The researchers found about 30 pieces of bone that were part of a camel’s tibia, or shinbone. The fossil’s location moves the known range of North American camels northward by about 745 miles.
The camel’s identity and age were determined via collagen fingerprinting, a technique that measures the amount of a bone protein called Type I collagen. Different mammals have characteristic amounts of this protein, which survives longer than many other biological molecules in the body.
The team dated the fossil to roughly 3.5 million years ago, a period known as the mid-Pliocene warm period. The global temperature was about 3.5 to 6 degrees Fahrenheit warmer than today, Rybczynski said, and about 33 degrees F warmer where the camel was found, with temperatures averaging around 30 degrees F. The Canadian High Arctic was forested then.
The fossil specimen closely resembles modern dromedary camels, based on the fingerprinting, but was about a third larger in size. It also bears similarity to the giant Yukon camels that lived about 1,240 miles away from the site where the ancient camel bones were discovered.
The researchers plan to continue searching for camel remains in the High Arctic. “We hope to find more,” Rybczynski said.
As I opened my Lectionary this morning, the first Psalm is Psalm 57 which begins:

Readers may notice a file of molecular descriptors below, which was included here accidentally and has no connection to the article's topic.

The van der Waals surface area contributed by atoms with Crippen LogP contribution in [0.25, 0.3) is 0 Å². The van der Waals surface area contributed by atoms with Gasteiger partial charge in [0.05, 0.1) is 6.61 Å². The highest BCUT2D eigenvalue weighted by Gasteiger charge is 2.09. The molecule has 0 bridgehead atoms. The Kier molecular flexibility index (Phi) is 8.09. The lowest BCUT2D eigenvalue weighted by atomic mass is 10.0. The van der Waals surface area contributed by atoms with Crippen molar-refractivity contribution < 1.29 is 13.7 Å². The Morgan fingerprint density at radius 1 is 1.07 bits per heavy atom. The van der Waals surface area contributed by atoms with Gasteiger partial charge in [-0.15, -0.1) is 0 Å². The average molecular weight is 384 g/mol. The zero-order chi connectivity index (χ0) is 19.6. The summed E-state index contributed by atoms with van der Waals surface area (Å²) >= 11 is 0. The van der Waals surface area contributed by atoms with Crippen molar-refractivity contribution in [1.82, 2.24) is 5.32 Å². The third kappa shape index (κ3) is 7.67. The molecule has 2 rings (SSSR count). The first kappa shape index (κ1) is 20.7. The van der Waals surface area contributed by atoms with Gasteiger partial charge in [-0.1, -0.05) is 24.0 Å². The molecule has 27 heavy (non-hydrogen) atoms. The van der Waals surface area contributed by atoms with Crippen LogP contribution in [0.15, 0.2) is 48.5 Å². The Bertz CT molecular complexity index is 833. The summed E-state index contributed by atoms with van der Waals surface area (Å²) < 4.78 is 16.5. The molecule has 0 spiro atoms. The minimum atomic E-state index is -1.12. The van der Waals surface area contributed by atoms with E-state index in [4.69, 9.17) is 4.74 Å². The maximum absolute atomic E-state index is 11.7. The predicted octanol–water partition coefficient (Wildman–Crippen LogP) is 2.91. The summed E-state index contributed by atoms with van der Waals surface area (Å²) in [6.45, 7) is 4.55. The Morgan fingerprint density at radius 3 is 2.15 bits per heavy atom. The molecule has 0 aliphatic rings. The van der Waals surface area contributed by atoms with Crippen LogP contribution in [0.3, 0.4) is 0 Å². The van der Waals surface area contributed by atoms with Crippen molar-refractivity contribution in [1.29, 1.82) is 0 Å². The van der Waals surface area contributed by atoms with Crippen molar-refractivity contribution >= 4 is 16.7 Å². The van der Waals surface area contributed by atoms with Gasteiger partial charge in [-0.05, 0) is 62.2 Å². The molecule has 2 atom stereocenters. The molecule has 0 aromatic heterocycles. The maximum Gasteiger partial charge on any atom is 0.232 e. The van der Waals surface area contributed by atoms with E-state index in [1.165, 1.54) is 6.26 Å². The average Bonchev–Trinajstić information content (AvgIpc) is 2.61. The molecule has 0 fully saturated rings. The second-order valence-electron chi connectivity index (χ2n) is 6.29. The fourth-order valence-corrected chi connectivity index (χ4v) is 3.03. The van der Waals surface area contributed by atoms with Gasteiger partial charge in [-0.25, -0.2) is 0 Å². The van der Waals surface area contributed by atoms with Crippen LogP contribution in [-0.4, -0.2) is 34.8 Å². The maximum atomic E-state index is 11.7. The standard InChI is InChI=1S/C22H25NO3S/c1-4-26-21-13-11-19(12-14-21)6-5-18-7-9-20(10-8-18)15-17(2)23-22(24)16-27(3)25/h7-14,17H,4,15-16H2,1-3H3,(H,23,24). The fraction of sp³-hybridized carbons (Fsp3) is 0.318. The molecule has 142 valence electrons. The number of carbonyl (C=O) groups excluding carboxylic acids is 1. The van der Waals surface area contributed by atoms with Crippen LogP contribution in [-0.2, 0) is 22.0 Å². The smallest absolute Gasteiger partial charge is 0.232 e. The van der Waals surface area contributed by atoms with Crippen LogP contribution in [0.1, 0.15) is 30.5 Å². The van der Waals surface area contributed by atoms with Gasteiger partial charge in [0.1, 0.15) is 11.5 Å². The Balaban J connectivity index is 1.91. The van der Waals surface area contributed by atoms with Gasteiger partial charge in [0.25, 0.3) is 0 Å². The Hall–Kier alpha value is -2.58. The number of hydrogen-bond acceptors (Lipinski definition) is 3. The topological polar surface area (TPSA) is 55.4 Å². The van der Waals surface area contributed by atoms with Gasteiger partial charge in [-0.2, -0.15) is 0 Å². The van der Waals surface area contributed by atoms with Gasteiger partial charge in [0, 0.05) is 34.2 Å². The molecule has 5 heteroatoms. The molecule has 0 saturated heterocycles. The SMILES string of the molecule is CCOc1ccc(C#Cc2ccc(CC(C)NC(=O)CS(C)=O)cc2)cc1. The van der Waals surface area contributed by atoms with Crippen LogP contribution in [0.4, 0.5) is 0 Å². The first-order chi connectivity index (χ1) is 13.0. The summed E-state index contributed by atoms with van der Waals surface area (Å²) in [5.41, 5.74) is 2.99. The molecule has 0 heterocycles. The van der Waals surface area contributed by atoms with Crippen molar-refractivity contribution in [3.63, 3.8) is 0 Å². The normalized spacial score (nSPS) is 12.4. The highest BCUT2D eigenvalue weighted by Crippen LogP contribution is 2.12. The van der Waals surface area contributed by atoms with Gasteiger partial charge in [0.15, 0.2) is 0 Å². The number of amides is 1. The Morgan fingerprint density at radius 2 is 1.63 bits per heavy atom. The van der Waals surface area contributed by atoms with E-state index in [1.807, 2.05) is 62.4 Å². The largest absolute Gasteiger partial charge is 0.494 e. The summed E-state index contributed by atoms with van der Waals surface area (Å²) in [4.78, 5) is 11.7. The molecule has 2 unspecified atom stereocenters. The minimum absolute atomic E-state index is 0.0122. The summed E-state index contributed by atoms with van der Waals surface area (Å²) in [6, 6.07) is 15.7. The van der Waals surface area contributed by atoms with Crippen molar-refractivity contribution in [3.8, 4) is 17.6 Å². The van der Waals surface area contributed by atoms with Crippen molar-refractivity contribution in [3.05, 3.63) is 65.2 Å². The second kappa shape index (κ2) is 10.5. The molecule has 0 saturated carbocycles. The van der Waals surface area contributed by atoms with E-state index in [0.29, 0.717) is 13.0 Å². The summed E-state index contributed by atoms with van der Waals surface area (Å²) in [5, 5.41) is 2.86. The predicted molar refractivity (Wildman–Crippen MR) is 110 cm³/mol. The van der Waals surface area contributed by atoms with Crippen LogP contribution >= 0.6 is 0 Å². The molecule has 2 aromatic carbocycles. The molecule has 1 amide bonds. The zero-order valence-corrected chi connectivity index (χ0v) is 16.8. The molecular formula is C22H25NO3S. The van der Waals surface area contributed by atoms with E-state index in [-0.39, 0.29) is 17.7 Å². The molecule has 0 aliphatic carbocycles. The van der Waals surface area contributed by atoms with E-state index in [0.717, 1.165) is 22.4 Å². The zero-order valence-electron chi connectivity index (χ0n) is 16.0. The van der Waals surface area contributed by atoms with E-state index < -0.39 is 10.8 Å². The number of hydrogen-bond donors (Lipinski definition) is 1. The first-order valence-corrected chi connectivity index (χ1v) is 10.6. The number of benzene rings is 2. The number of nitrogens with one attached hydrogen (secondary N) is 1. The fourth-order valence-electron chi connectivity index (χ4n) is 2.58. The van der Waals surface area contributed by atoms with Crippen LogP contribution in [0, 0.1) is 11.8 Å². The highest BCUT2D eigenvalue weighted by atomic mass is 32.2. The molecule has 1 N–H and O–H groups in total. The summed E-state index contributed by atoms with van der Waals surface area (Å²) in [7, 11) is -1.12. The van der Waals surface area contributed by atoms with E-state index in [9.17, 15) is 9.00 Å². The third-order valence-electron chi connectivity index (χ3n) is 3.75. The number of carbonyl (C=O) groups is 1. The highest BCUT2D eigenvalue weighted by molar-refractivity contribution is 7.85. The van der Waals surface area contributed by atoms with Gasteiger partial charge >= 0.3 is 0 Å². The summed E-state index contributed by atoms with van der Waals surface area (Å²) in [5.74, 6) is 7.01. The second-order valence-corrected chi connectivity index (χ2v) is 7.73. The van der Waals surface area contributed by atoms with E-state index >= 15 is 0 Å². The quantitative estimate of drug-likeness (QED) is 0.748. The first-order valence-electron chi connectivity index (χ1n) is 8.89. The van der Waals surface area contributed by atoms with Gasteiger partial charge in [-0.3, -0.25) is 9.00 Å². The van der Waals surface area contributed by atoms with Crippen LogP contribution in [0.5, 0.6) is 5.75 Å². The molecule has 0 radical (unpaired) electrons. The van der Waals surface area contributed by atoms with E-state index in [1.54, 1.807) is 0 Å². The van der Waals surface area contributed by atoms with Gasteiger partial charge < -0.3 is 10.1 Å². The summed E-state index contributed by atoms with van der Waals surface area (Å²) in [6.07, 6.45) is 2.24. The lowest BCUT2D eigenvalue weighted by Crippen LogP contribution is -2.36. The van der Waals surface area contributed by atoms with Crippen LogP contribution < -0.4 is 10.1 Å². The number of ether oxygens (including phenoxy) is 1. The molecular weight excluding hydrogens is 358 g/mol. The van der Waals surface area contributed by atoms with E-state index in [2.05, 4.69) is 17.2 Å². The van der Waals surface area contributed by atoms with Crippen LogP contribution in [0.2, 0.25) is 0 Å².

Be merciful to me, O God, be merciful to me,
for in you my soul takes refuge;
in the shadow of your wings I will take refuge,
until the destroying storms pass by.
I just had to laugh.
The lightning and thundering started last night around 10:00. Electrical storms are nothing new to the Pensacola area, but this one went on ALL NIGHT. It was like a front rolled in and got stuck over Pensacola. I woke up later this morning, having been awake around four for a couple hours, just listening. These were close, “BOOM – boom – booom – BOOM!” and loud. Even with the window coverings, you could see flashes of light in the bedroom.
As I lay awake, I thought about how the voice of God must have that deep, resonant, authoritative BOOM of thunder and I wondered what that voice might be trying to say to Pensacola or – oops! – to me.